Employment Disputes

What are the Consequences of Swearing at Work?

Swearing appears to be on the rise in the workplace and arguably there is a wider trend to be more accepting of it, writes Workplace Lawyer Belal Moraby.

Man yelling through a megaphone at business people in the office

Swearing appears to be on the rise in the workplace and arguably there is a wider trend to be more accepting of it, writes Workplace Lawyer Belal Moraby.


Swearing at work may result in a number of different consequences, all largely dependent on the circumstances. Should swearing be tolerated at work and does it amount to serious misconduct?

What is serious misconduct?

Serious misconduct is defined in the Fair Work Regulations 2009 to include wilful or deliberate behaviour by an employee that is inconsistent with the continuation of the contract of employment or conduct that causes serious and imminent risk to the health and safety of a person or the reputation, viability or profitability of the employer’s business.

Courts will consider a number of factors when deciding whether swearing constitutes serious misconduct and whether there is a valid reason for dismissal for such conduct.

These may include the specific language that was used, who it was directed to, the context in which it was used, how offensive it was, and whether there was a policy in place that regulated the use of such language.

The case law –

In Rikihana v Mermaid Marine Vessel Operations Pty Ltd a Wharf Worker was dismissed for swearing repeatedly and in an aggressive and unjustified manner.  At a pre-start meeting and in response to a safety issue he said to his Team Leader “You’re a d***head.  You are supposed to be a leader of this group.  You’re a c*ck”.  On other occasions he said “Get f***ed” and “F*** off”.  Whilst it was accepted that using swear words was commonplace as part of normal conversations in the said work environment it was the aggressive and abusive tone directed toward the Team Leader which was unjustified and could not be viewed as acceptable in the workplace.  It was held that he was not unfairly dismissed.

In Keenan v Leighton Boral Amey Joint Venture a Team Leader attended an official Christmas function and became significantly intoxicated and proceeded to tell a Manager to “F*** off mate!”.  He later said to a young female worker “Who the f*** are you? What do you even do here?”. There were other inappropriate comments and behaviour directed toward colleagues at another venue after the official function but this was held not to be related to work.  The employee was dismissed and it was held that only the incident involving the young female worker constituted a valid reason for dismissal.

However, the dismissal was held to be harsh and unjust due to a lack of procedural fairness as there was a failure to properly put all the allegations to the employee.  Further, the dismissal was disproportionate to the gravity of the conduct having regard to the lack of any significant ongoing workplace consequence of his behaviour, his good employment record, the isolated nature of the misconduct, the fact that he was intoxicated at a function where the employer failed to exercise any control over the manner of service of alcohol, the availability of alternative disciplinary measures and a disparity between the response to his conduct and that of another employee.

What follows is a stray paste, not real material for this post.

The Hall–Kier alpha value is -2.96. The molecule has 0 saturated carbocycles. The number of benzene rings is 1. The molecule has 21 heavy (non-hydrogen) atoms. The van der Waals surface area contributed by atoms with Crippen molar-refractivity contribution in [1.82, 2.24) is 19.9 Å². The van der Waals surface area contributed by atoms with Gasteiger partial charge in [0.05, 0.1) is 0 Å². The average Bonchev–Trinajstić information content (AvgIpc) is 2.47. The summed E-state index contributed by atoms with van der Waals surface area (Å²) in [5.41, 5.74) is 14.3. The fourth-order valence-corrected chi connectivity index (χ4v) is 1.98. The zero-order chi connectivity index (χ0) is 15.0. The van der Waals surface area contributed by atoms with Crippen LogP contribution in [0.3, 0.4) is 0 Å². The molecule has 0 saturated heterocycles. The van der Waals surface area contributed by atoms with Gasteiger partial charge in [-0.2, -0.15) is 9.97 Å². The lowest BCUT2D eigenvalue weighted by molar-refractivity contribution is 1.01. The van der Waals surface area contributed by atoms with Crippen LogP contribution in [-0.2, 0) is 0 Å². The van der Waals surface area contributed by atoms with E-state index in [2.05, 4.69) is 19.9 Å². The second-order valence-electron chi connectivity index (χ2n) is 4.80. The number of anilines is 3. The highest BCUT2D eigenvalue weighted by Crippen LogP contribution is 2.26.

In Mark Baldwin v Scientific Management Associates (Operations) Pty Ltd a Mechanical Instructor working for a defence contractor was dismissed following abusive and offensive language and conduct directed towards his Manager.  He was found to have said “You are a big fat c***” and later “How do you like that you c***”.  He also scrunched up a timesheet and slammed it down on his Manager’s desk.  It was accepted that in the said environment swearing appeared to be tolerated and not uncommon.  However, in the opinion of the Deputy President there is a qualitative difference between swearing in the workplace per se and swearing directed to one’s Manager which in this case was done in a threatening manner which caused his Manager to become concerned for his own safety.  The dismissal was held to be valid.

In Smith v Aussie Waste Management Pty Ltd a Truck Driver employed by a waste management company was dismissed for swearing at the Managing Director.  In response to a text message he received advising him that he was slower than usual on his round he telephoned the Managing Director and said “You dribble sh**, you always dribble f***ing sh**” and then hung up on him.  It was held that whilst his conduct should not be tolerated in the workplace, in the context of a one-on-one heated discussion without anyone else being present, the conduct was not sufficiently insubordinate to establish a valid reason for the dismissal.  The Deputy President did not consider that his behaviour was inconsistent with the continuation of his contract of employment.  The Deputy President commented “There is no doubt that workplaces are more robust in 2015, as they relate to the use of swearing, than they were in the 1940s”.

Whilst the above case studies shed light on some of the factors that are taken into account in determining whether there is a valid reason for dismissal on account of swearing every case rests on its own facts. Therefore, it is critically important to seek legal advice if you have been dismissed as a result of bad language at work.

For further information or assistance contact your nearest TGB office